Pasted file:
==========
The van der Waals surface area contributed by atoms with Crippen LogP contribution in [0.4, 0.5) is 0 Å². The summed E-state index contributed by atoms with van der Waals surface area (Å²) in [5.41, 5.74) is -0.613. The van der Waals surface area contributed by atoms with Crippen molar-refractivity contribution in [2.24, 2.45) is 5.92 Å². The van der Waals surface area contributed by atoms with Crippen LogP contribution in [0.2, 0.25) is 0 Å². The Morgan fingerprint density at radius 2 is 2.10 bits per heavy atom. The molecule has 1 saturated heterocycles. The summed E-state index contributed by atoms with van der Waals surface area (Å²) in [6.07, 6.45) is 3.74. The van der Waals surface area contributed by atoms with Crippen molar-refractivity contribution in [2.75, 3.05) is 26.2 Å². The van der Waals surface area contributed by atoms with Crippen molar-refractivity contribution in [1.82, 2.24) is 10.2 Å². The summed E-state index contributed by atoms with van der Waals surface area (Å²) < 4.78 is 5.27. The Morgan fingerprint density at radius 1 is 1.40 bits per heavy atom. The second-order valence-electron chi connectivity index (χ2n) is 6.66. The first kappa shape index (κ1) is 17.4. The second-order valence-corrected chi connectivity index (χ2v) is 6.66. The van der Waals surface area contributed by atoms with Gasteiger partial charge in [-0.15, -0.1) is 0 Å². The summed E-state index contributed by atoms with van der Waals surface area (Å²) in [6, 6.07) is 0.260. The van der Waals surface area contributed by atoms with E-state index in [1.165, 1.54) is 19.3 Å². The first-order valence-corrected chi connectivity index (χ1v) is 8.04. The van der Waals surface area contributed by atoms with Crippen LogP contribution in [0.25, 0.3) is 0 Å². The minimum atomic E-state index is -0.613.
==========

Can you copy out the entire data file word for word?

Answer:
The van der Waals surface area contributed by atoms with Crippen LogP contribution in [0.4, 0.5) is 0 Å². The summed E-state index contributed by atoms with van der Waals surface area (Å²) in [5.41, 5.74) is -0.613. The van der Waals surface area contributed by atoms with Crippen molar-refractivity contribution in [2.24, 2.45) is 5.92 Å². The van der Waals surface area contributed by atoms with Crippen LogP contribution in [0.2, 0.25) is 0 Å². The Morgan fingerprint density at radius 2 is 2.10 bits per heavy atom. The molecule has 1 saturated heterocycles. The summed E-state index contributed by atoms with van der Waals surface area (Å²) in [6.07, 6.45) is 3.74. The van der Waals surface area contributed by atoms with Crippen molar-refractivity contribution in [2.75, 3.05) is 26.2 Å². The van der Waals surface area contributed by atoms with Crippen molar-refractivity contribution in [1.82, 2.24) is 10.2 Å². The summed E-state index contributed by atoms with van der Waals surface area (Å²) < 4.78 is 5.27. The Morgan fingerprint density at radius 1 is 1.40 bits per heavy atom. The second-order valence-electron chi connectivity index (χ2n) is 6.66. The first kappa shape index (κ1) is 17.4. The second-order valence-corrected chi connectivity index (χ2v) is 6.66. The van der Waals surface area contributed by atoms with Gasteiger partial charge in [-0.15, -0.1) is 0 Å². The summed E-state index contributed by atoms with van der Waals surface area (Å²) in [6, 6.07) is 0.260. The van der Waals surface area contributed by atoms with E-state index in [1.165, 1.54) is 19.3 Å². The first-order valence-corrected chi connectivity index (χ1v) is 8.04. The van der Waals surface area contributed by atoms with Crippen LogP contribution in [0.25, 0.3) is 0 Å². The minimum atomic E-state index is -0.613.